Expectancy Violations Theory Essay

Pages: 6 (1844 words)  ·  Bibliography Sources: 8  ·  File: .docx  ·  Level: College Junior  ·  Topic: Communication

Expectancy Violations Theory (EVT) begun by Judee K. Burgoon, concerns the way in which people interact with each other in a non-verbal way. Initially, the theory was known as "Nonverbal Expectancy Violations Theory." Burgoon later dropped the word "nonverbal," as the theory concerned somewhat more than simply nonverbal clues. Indeed, it also concerned the way in which people interacted as a result of mental assumptions and expectations (Russo, Chapter 8). As such, the theory can be used to enhance an understanding not only of communication, but also of interpersonal relationships and how to manage these best.

At the heart of Burgoon's early theory on Expectancy Violations Theory was personal space and the expectation regarding conversational distance. The study of this use of distance and space is known as proxemics (Russo, Chapter 8). This concerns not only one's own use of space, but also the perception of how others use conversational distance. Burgoon's more specific examination of this use of space was based upon the work of Edward Hall, who identified four proxemic zones after studying North Americans. These include the intimate, the persona, social, and public zone of proximity. In conversation, each of these zones are used based upon a number of reasons and assumptions.

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Intimate distance is a zone that encompasses 0 to 18 inches from the body. Behaviors that are included here are touch, observing a person's facial characteristics, and whispering. According to Hall, elevator use is an instance of non-voluntary intimate space sharing, which is why people in elevators are so often uncomfortable and display behavior such as staring at the floor numbers.

Personal distance is a little further from the body, including the zone from 18 inches to 4 feet. This type of distance includes interactions with family members or even less personal interactions such as those with sales clerks.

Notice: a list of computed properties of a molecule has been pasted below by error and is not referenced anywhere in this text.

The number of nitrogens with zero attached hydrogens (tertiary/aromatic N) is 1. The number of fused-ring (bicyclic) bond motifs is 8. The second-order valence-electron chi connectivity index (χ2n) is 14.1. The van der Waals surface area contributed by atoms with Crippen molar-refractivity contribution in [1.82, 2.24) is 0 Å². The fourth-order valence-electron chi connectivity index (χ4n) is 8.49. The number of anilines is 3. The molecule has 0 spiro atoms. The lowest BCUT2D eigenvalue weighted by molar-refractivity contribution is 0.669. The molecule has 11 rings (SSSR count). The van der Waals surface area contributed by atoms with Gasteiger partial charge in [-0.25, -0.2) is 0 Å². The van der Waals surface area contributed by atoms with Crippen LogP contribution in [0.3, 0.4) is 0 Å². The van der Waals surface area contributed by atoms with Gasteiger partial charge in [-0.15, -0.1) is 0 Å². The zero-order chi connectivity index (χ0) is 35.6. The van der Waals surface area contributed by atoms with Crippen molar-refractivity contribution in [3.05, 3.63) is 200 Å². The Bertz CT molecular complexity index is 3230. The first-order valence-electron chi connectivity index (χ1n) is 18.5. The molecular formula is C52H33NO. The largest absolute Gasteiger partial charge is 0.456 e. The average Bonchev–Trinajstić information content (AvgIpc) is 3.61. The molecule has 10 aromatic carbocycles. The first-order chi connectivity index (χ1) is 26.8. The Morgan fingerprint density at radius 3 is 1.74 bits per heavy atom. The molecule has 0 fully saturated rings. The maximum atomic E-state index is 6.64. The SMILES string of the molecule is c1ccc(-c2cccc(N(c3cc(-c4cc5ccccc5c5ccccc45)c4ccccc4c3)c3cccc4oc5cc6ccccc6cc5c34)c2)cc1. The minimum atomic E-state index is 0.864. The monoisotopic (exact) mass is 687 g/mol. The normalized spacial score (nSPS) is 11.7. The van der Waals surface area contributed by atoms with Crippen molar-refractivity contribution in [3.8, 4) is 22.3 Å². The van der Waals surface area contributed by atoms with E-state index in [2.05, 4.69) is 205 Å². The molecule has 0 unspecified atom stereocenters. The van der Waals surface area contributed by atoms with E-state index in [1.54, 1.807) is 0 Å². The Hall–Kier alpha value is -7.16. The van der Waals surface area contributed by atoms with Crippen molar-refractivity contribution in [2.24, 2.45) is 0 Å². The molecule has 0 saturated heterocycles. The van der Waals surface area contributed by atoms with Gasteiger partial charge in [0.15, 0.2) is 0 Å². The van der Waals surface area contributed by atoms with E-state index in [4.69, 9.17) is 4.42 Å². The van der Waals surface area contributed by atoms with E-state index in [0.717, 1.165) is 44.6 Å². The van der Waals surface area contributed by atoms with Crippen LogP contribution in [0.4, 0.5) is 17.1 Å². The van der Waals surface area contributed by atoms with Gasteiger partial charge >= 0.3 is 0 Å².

TOPIC: Essay on Expectancy Violations Theory Assignment

Social distance span a proxemic range of 4 to 12 feet, which includes most conversational interactions, such as conversations with colleagues, at cocktail parties, and the like. This proximity range is preserved for casual relationships. Several tasks can be completed within this zone. Others can be monitored while tasks are being completed, for example.

Finally, public distance is the space beyond 12 feet from the body. This distance is generally used in interactions such as conversations between teacher and students or an actor and audience. This proximity is therefore reserved for relatively formal interactions among people who are unlikely to know each other personally (Russo, Chapter 8).

There are three assumptions that guide the Expectancy Violations Theory; it primarily concerns how messages are presented and the behaviors displayed during conversation. The three assumptions are that: 1) expectancies drive human interaction; 2) Expectancies for human behavior are learned; and 3) people make predictions about nonverbal behavior (Russo). When entering a conversation, for example, there is a certain expectation regarding the conversation partners" nonverbal reactions and ability to maintain the conversation. These expectations may be violated by an argumentative conversational style, passivity, or a lack of prolonged eye contact.

These expectations are often culturally driven. In the United States, for example, the professor-student relationship is expected to be driven by respect from students towards the professor. The latter has a larger amount of social status because of his position in the classroom, his years of study, and so on. These factors are expected to earn him a certain degree of respect. At the same time, the professor is expected to use his social status in the classroom as an aid to the learning process. Students who offer thoughts, for example, expect to be acknowledge for these, while those with questions or confusion expect the professor to use his expertise to help them. These are then predictions that are made about the behavior by both professors and students (Russo).

Another important aspect of EVT is distance violation and threat threshold. In people's interaction with each other, space violation might occur, which is either tolerated, reward, or punished, according to the threat threshold that accompanies it (Russo, Chapter 8). Burgoon basis this assumption upon research regarding liking and attraction. If a person violates another's space, the degree of attraction experienced towards this person can lead to a high or low threat threshold; a greater degree of attraction leads to a higher threat threshold.